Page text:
In a document from Egypt it is laid down that for the purposes of this census every body must return to their home village. But once the census had established the taxation to be levied, as the produce of so many people, then there was a tendency to insist that once one was recorded on a census, that was one’s legal place of residence. One could not move away from it, and furthermore your children had to continue to cultivate the land and provide the taxes. This completely breaks with the right of migration that had been granted so many years ago by the ius Latinum, the Latin right. This is the classic definition of serfdom.
Polling The Peasants
I asked a few people’s opinions about this new Senate bill.
A select few of a certain political persuasion issued the usual fulminations against that no-good, lower-than-a-snake’s-belly socialist foreign-born impostor, conveniently overlooking the fact that the bill was introduced by a Senator in Congress, not the President… never mind, set that aside…
The general feeling though was akin to “that’s right, you need to pay your taxes, everybody’s got to do their fair share”. Setting aside for now the “fairness” of the US tax regime, more other comments were along the lines of “doesn’t affect me, I don’t have or need a passport.” Indeed, even though the number of passport issued by the State Department has been rising every year, something like two-thirds of all Americans percent of all Americans don’t have a passport, and might never even apply for one.
Words of Martin Niemöller (1892 to 1984) “In Germany they came first for the Communists, and I didn’t speak up because I wasn’t a Communist. Then they came for the Jews, and I didn’t speak up because I wasn’t a Jew. Then they came for the trade unionists, and I didn’t speak up because I wasn’t a trade unionist. Then they came for the Catholics, and I didn’t speak up because I was a Protestant. Then they came for me, and by that time no one was left to speak up.”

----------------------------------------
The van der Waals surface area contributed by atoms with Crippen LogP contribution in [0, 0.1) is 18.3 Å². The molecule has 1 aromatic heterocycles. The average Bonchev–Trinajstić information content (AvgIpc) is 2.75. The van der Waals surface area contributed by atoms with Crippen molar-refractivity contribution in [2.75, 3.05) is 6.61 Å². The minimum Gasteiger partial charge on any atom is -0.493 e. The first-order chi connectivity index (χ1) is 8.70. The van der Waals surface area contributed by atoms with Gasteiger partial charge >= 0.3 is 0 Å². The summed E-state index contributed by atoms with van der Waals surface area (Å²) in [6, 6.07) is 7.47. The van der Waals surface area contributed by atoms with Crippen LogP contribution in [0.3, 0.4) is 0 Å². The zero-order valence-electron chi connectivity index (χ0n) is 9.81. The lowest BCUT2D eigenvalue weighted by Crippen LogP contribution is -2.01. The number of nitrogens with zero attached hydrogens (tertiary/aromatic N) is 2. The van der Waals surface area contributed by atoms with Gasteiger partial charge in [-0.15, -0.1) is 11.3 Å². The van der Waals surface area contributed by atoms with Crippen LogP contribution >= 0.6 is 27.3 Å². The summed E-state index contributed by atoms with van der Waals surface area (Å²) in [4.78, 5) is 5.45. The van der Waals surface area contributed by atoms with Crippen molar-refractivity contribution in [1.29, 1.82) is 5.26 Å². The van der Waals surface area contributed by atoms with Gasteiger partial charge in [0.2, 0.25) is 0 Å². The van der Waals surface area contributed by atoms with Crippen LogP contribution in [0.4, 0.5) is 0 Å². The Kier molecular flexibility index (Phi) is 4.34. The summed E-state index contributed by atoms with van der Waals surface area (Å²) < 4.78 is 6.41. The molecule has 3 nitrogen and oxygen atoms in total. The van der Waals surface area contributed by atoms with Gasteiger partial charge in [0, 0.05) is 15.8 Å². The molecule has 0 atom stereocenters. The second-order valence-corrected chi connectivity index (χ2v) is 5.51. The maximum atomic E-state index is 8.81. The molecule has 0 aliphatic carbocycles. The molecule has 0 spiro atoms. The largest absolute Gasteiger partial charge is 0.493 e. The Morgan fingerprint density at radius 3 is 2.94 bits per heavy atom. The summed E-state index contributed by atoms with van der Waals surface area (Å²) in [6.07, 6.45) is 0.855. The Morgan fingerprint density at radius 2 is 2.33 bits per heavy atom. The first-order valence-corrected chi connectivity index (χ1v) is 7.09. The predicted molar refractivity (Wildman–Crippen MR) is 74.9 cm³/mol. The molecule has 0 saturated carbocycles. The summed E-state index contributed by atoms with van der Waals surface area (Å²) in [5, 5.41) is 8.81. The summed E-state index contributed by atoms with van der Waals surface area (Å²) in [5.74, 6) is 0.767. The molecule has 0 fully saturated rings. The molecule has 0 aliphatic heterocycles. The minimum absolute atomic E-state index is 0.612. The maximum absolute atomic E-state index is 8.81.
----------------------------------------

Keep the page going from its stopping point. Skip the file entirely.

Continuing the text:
Count me in as a non-affected party, at least in the short term. From a personal finance perspective (my personal finance), I won’t even notice this legislation, even if it passes. I pay my taxes, and I have eight years left on my passport.
The historical parallel is of mild interest only in the sense that large complex bureaucracies, whether ancient or modern, need a constant influx of revenue to function, while producing not much that is of value. Measures to keep and capture revenue sources (or cash cows, or taxpayers) make perfect sense.
Along with stories that some states are aggressively reaching across state lines to pursue back taxes (“The Predatory State of California“), this just reinforces that we all need to be diligent and remain compliant in our tax records. I suspect that dubious deductions and creative accounting will come under increased scrutiny in years to come. Maybe this bill will be expanded in coming years to include more tax infractions and irregularities as reasons to deny passport rights. Owe *any* taxes? No Passport. Under audit? No travel abroad for you.
Furthermore, reducing the overall tax footprint is something that I aspire to do with personal production, as in having a large enough garden. A small measure, but a good start. Let’s just hope that legislation for payment of taxes “in kind” isn’t initiated in Congress anytime soon. I might otherwise be paying income taxes with cucumbers and peppers.
(**) “Moving Ahead for Progress in the 21st Century Act”… sounds a lot like “The Great Leap Forward“. Whoever thinks of these goofy titles?